February 22, 2009
I was going to do a rant about the Negative Nillies that inhabit every community. You know who I’m talking about; all of the Chicken Littles of the world who think the sky is falling and they only see what is bad about a situation, never what’s good about it. But, alas, what good would it do? You see, they’re a stubborn lot, and regardless of how sound one’s argument against their attitude is, you can never change their minds.
While their numbers are small their voices are loud making it difficult to ignore the negative rhetoric. No matter how hard one tries to ignore the negativity it always surfaces with half-truths and rumours.
Now, I know that I am sounding a little negative myself so that’s all I am going to say on that matter. If you give them too much attention they might just think their way of thinking is right.
I will say that the negativism that I am talking about is regarding the shooting of the film Rust. I have stated in this column before and I’ll get on my soap box any time to proclaim my staunch support for this project. It’s great for Kipling, it’s great for rural Saskatchewan and it’s great for any project that starts with the words, “They’ll never do it.”
Well, they are and they did. I was an eye witness. Yes, we were asked if they could use our house, warts and all, for some scenes in the movie. We immediately said “Yes”, then immediately said, “Whoops”.
For you know that “A guest sees more in an hour than a host sees in a year”. That, coupled with the facts that our handyman has been on hiatus for a while and the empty nesters, that occupy the house, have been relaxing a little bit more than they ever used to, so we were a bit worried about what we were exposing our home to.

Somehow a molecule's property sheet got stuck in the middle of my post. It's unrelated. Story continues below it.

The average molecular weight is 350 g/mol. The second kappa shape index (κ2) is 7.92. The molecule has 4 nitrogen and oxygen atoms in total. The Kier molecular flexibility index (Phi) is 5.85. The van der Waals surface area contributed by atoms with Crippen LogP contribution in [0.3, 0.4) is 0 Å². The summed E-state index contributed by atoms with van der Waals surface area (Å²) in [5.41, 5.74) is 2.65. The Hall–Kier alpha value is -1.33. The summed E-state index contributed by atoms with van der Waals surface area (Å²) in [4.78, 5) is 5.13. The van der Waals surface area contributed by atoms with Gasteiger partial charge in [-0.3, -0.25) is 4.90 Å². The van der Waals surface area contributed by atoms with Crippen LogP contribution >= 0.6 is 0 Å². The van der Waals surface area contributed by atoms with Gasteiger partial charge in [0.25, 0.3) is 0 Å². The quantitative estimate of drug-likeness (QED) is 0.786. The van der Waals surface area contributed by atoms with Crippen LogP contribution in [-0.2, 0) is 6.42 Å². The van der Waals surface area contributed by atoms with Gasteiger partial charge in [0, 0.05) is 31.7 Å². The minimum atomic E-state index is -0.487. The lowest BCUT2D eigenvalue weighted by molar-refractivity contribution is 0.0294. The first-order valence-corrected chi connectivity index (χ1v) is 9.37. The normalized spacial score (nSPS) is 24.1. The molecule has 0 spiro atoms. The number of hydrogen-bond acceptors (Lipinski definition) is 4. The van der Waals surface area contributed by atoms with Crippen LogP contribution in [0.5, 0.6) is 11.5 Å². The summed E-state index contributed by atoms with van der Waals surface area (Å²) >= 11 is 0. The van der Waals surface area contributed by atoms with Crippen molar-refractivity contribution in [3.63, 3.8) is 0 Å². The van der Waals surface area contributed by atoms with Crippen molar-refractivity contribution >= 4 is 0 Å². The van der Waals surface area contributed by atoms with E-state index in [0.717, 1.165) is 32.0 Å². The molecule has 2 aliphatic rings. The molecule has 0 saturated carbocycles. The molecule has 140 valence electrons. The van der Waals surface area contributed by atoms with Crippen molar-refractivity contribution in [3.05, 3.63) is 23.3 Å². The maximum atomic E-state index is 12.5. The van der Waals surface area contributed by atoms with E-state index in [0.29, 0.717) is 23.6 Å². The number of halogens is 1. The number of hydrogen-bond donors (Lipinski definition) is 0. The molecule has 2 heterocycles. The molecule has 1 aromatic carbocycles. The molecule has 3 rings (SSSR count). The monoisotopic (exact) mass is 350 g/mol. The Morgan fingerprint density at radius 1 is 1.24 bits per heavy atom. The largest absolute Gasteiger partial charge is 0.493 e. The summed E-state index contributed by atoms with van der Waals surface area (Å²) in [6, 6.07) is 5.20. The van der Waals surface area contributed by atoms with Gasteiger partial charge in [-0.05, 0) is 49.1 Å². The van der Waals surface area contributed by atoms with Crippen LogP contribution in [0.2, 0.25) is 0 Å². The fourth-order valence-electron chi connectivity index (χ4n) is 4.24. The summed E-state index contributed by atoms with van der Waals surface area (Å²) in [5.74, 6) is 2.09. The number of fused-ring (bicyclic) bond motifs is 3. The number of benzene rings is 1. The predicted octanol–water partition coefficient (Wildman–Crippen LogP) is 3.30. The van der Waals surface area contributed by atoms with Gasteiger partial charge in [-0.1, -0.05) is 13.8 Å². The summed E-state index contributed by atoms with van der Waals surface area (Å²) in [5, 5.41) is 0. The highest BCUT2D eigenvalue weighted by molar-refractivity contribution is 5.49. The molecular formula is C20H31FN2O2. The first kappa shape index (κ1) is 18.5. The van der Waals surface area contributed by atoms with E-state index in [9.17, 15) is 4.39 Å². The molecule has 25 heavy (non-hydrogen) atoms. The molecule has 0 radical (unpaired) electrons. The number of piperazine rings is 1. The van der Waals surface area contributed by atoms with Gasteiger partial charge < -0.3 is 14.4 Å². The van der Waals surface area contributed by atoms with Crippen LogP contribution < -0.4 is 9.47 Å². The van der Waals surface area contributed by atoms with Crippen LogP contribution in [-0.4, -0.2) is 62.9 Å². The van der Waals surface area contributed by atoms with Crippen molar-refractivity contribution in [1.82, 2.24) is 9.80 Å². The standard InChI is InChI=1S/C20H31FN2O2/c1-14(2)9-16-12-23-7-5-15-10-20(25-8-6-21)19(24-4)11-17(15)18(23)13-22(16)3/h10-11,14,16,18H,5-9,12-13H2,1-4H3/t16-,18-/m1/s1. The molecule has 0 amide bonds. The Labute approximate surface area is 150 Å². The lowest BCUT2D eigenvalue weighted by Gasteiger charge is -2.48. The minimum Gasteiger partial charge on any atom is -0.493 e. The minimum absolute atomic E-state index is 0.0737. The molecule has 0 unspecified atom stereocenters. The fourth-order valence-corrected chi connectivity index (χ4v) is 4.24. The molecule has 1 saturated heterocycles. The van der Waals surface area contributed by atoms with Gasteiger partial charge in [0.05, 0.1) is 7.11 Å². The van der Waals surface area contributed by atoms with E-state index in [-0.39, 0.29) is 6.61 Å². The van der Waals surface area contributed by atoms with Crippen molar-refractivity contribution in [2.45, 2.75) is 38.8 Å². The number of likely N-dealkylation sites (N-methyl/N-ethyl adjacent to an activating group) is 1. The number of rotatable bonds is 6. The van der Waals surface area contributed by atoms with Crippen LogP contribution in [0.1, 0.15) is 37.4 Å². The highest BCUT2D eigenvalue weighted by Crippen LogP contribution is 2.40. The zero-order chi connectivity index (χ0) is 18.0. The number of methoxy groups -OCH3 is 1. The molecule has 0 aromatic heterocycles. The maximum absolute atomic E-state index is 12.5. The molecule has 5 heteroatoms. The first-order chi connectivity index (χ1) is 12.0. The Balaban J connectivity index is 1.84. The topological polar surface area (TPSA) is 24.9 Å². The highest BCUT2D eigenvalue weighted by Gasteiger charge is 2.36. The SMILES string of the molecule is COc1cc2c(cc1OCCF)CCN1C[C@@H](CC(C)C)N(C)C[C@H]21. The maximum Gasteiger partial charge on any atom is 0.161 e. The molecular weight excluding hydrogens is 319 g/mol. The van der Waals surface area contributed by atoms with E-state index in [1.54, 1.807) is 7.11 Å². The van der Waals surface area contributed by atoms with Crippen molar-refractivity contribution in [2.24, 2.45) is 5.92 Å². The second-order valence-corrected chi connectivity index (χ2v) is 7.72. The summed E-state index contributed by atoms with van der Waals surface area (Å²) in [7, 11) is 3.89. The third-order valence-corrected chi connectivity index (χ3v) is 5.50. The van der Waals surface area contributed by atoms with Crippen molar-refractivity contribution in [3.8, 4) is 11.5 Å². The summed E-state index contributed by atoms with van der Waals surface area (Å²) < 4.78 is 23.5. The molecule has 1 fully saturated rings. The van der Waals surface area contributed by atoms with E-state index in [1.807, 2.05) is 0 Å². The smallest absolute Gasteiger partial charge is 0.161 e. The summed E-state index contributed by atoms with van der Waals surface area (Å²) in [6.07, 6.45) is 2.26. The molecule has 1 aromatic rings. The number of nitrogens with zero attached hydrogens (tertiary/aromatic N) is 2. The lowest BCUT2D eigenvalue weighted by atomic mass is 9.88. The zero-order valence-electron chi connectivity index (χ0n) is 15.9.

But, what the heck, how many people do you know that have had their house used in the making of a movie?
So, on Sunday the 22nd, in they came and transformed our humble home into a sound stage. There had to be close to forty people involved in the fourteen odd hours of shooting in our house. We were fortunate observers to the amazing process of movie making. There aren’t enough pages in this paper for me to properly verbalize my feelings on the events that took place throughout that day. In the risk of being redundant it was, again, simply amazing.
The cast, crew, producers, directors and support staff were respectful and gracious guests in our home. Permission was asked for everything. They used a mixture of our stuff and theirs to get their required effects and when they left there was no evidence (other than the pictures on our camera) that they had even been there at all! Everything was returned to its original spot, down to the tiniest knick knack.
I know that the vast majority of the town of Kipling, and its surrounding area, are very supportive of this project and I think the whole production staff are genuinely happy with the local support and the results that they have had. My family is thankful that we could be of service in this unique adventure and the only gratuity that is required is to see our house in the finished product of this film.
I read an article about the film project in the January 27th edition of “The Globe and Mail-Canada’s National Newspaper” and a few readers’ comments were published after the article. I will leave you with a quote from one of those readers:
“Is this the next “Slumdog Millionaire”? Good job, Kipling, for showing the gumption to do something like this. And well done, Mr. Bersen for taking the “leap of faith” on a small town.”-Michael Cawthra from Lakewood, United States.
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